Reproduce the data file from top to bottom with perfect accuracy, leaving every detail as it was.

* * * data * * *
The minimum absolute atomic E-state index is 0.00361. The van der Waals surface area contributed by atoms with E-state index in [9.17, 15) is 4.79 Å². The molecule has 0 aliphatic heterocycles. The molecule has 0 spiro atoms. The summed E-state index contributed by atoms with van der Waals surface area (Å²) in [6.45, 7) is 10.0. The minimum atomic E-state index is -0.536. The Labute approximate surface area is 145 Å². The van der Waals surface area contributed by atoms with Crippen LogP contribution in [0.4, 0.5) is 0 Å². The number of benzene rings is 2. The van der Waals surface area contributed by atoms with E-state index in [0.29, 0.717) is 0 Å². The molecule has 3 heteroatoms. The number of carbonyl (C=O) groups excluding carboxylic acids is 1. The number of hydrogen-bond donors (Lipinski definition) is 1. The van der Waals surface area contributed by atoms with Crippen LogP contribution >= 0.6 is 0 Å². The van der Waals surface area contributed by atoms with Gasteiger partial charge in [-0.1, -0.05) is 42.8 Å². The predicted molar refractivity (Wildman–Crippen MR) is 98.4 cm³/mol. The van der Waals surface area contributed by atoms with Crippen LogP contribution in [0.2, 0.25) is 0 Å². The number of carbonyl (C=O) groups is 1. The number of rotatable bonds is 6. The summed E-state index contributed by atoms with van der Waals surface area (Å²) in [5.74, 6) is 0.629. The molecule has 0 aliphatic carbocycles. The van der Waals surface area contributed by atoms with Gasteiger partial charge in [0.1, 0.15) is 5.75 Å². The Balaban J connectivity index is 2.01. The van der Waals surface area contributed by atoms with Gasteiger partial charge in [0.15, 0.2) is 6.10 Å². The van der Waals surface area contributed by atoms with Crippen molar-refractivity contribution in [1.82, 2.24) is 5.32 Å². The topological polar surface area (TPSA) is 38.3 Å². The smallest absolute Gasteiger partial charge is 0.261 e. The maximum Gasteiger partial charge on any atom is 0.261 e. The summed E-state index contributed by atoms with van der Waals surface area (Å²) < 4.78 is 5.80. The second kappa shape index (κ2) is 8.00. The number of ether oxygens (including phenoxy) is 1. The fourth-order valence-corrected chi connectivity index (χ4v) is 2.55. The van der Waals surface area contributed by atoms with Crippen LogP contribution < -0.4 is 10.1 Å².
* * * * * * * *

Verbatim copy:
The minimum absolute atomic E-state index is 0.00361. The van der Waals surface area contributed by atoms with E-state index in [9.17, 15) is 4.79 Å². The molecule has 0 aliphatic heterocycles. The molecule has 0 spiro atoms. The summed E-state index contributed by atoms with van der Waals surface area (Å²) in [6.45, 7) is 10.0. The minimum atomic E-state index is -0.536. The Labute approximate surface area is 145 Å². The van der Waals surface area contributed by atoms with Crippen LogP contribution in [0.4, 0.5) is 0 Å². The number of benzene rings is 2. The van der Waals surface area contributed by atoms with E-state index in [0.29, 0.717) is 0 Å². The molecule has 3 heteroatoms. The number of carbonyl (C=O) groups excluding carboxylic acids is 1. The number of hydrogen-bond donors (Lipinski definition) is 1. The van der Waals surface area contributed by atoms with Crippen LogP contribution >= 0.6 is 0 Å². The van der Waals surface area contributed by atoms with Gasteiger partial charge in [-0.1, -0.05) is 42.8 Å². The predicted molar refractivity (Wildman–Crippen MR) is 98.4 cm³/mol. The van der Waals surface area contributed by atoms with Crippen LogP contribution in [0.2, 0.25) is 0 Å². The number of carbonyl (C=O) groups is 1. The number of rotatable bonds is 6. The summed E-state index contributed by atoms with van der Waals surface area (Å²) in [5.74, 6) is 0.629. The molecule has 0 aliphatic carbocycles. The van der Waals surface area contributed by atoms with Gasteiger partial charge in [0.1, 0.15) is 5.75 Å². The Balaban J connectivity index is 2.01. The van der Waals surface area contributed by atoms with Gasteiger partial charge in [0.15, 0.2) is 6.10 Å². The van der Waals surface area contributed by atoms with Crippen molar-refractivity contribution in [1.82, 2.24) is 5.32 Å². The topological polar surface area (TPSA) is 38.3 Å². The smallest absolute Gasteiger partial charge is 0.261 e. The maximum Gasteiger partial charge on any atom is 0.261 e. The summed E-state index contributed by atoms with van der Waals surface area (Å²) < 4.78 is 5.80. The second kappa shape index (κ2) is 8.00. The number of ether oxygens (including phenoxy) is 1. The fourth-order valence-corrected chi connectivity index (χ4v) is 2.55. The van der Waals surface area contributed by atoms with Crippen LogP contribution < -0.4 is 10.1 Å².